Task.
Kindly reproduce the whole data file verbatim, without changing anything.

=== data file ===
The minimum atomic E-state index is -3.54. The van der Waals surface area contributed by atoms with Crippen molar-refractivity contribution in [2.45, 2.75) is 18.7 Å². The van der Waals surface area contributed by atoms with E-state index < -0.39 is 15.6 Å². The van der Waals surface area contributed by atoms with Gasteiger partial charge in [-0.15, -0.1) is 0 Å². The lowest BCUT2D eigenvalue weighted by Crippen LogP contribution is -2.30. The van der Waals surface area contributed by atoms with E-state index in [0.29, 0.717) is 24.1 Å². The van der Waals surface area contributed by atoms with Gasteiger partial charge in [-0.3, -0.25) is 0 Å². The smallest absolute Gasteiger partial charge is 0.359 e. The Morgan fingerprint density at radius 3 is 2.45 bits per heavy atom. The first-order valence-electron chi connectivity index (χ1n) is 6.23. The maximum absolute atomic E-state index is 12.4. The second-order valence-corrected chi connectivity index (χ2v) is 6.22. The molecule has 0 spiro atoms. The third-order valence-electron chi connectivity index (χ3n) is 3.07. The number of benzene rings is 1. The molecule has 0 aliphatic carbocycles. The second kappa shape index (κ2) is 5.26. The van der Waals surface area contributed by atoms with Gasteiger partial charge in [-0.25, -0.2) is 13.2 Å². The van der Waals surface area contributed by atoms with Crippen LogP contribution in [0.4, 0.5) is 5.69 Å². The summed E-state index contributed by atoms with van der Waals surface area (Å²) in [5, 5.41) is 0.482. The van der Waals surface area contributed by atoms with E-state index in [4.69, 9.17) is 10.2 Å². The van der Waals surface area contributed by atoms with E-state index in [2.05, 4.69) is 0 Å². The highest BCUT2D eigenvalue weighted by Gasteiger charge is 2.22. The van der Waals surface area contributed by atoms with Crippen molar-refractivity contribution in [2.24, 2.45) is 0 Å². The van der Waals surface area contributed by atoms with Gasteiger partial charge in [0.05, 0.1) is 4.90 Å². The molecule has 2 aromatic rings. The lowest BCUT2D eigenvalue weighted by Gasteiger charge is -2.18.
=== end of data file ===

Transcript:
The minimum atomic E-state index is -3.54. The van der Waals surface area contributed by atoms with Crippen molar-refractivity contribution in [2.45, 2.75) is 18.7 Å². The van der Waals surface area contributed by atoms with E-state index < -0.39 is 15.6 Å². The van der Waals surface area contributed by atoms with Gasteiger partial charge in [-0.15, -0.1) is 0 Å². The lowest BCUT2D eigenvalue weighted by Crippen LogP contribution is -2.30. The van der Waals surface area contributed by atoms with E-state index in [0.29, 0.717) is 24.1 Å². The van der Waals surface area contributed by atoms with Gasteiger partial charge in [-0.3, -0.25) is 0 Å². The smallest absolute Gasteiger partial charge is 0.359 e. The Morgan fingerprint density at radius 3 is 2.45 bits per heavy atom. The first-order valence-electron chi connectivity index (χ1n) is 6.23. The maximum absolute atomic E-state index is 12.4. The second-order valence-corrected chi connectivity index (χ2v) is 6.22. The molecule has 0 spiro atoms. The third-order valence-electron chi connectivity index (χ3n) is 3.07. The number of benzene rings is 1. The molecule has 0 aliphatic carbocycles. The second kappa shape index (κ2) is 5.26. The van der Waals surface area contributed by atoms with Gasteiger partial charge in [-0.25, -0.2) is 13.2 Å². The van der Waals surface area contributed by atoms with Crippen LogP contribution in [0.4, 0.5) is 5.69 Å². The summed E-state index contributed by atoms with van der Waals surface area (Å²) in [5, 5.41) is 0.482. The van der Waals surface area contributed by atoms with E-state index in [4.69, 9.17) is 10.2 Å². The van der Waals surface area contributed by atoms with E-state index in [2.05, 4.69) is 0 Å². The highest BCUT2D eigenvalue weighted by Gasteiger charge is 2.22. The van der Waals surface area contributed by atoms with Crippen molar-refractivity contribution in [2.24, 2.45) is 0 Å². The van der Waals surface area contributed by atoms with Gasteiger partial charge in [0.05, 0.1) is 4.90 Å². The molecule has 2 aromatic rings. The lowest BCUT2D eigenvalue weighted by Gasteiger charge is -2.18.